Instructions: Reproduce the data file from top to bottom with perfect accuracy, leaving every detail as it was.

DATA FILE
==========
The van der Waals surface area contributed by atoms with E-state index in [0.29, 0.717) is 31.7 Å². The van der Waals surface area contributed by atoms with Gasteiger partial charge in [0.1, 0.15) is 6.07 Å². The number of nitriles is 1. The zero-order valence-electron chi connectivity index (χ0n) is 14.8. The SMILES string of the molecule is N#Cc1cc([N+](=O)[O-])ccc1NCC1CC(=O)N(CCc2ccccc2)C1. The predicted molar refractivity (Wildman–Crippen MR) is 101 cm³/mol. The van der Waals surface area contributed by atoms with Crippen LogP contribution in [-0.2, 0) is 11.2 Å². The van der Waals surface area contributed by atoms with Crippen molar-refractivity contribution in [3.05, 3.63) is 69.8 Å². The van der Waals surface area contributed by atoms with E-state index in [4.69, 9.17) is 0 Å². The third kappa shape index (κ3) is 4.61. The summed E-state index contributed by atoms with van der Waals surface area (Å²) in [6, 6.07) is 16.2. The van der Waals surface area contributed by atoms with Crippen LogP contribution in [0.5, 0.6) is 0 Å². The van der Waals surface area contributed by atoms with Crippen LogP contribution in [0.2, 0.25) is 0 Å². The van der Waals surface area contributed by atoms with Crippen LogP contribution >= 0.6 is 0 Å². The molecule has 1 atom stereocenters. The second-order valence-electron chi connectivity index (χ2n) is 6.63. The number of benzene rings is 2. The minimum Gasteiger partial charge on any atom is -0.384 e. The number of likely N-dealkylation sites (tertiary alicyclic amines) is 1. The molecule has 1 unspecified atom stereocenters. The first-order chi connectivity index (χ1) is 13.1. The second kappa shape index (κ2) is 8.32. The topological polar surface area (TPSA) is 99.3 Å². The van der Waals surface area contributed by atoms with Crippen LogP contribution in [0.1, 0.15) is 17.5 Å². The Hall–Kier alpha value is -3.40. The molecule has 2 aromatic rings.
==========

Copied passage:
The van der Waals surface area contributed by atoms with E-state index in [0.29, 0.717) is 31.7 Å². The van der Waals surface area contributed by atoms with Gasteiger partial charge in [0.1, 0.15) is 6.07 Å². The number of nitriles is 1. The zero-order valence-electron chi connectivity index (χ0n) is 14.8. The SMILES string of the molecule is N#Cc1cc([N+](=O)[O-])ccc1NCC1CC(=O)N(CCc2ccccc2)C1. The predicted molar refractivity (Wildman–Crippen MR) is 101 cm³/mol. The van der Waals surface area contributed by atoms with Crippen LogP contribution in [-0.2, 0) is 11.2 Å². The van der Waals surface area contributed by atoms with Crippen molar-refractivity contribution in [3.05, 3.63) is 69.8 Å². The van der Waals surface area contributed by atoms with E-state index in [4.69, 9.17) is 0 Å². The third kappa shape index (κ3) is 4.61. The summed E-state index contributed by atoms with van der Waals surface area (Å²) in [6, 6.07) is 16.2. The van der Waals surface area contributed by atoms with Crippen LogP contribution in [0.5, 0.6) is 0 Å². The van der Waals surface area contributed by atoms with Crippen LogP contribution in [0.2, 0.25) is 0 Å². The van der Waals surface area contributed by atoms with Crippen LogP contribution >= 0.6 is 0 Å². The molecule has 1 atom stereocenters. The second-order valence-electron chi connectivity index (χ2n) is 6.63. The number of benzene rings is 2. The minimum Gasteiger partial charge on any atom is -0.384 e. The number of likely N-dealkylation sites (tertiary alicyclic amines) is 1. The molecule has 1 unspecified atom stereocenters. The first-order chi connectivity index (χ1) is 13.1. The second kappa shape index (κ2) is 8.32. The topological polar surface area (TPSA) is 99.3 Å². The van der Waals surface area contributed by atoms with Crippen LogP contribution in [0.1, 0.15) is 17.5 Å². The Hall–Kier alpha value is -3.40. The molecule has 2 aromatic rings.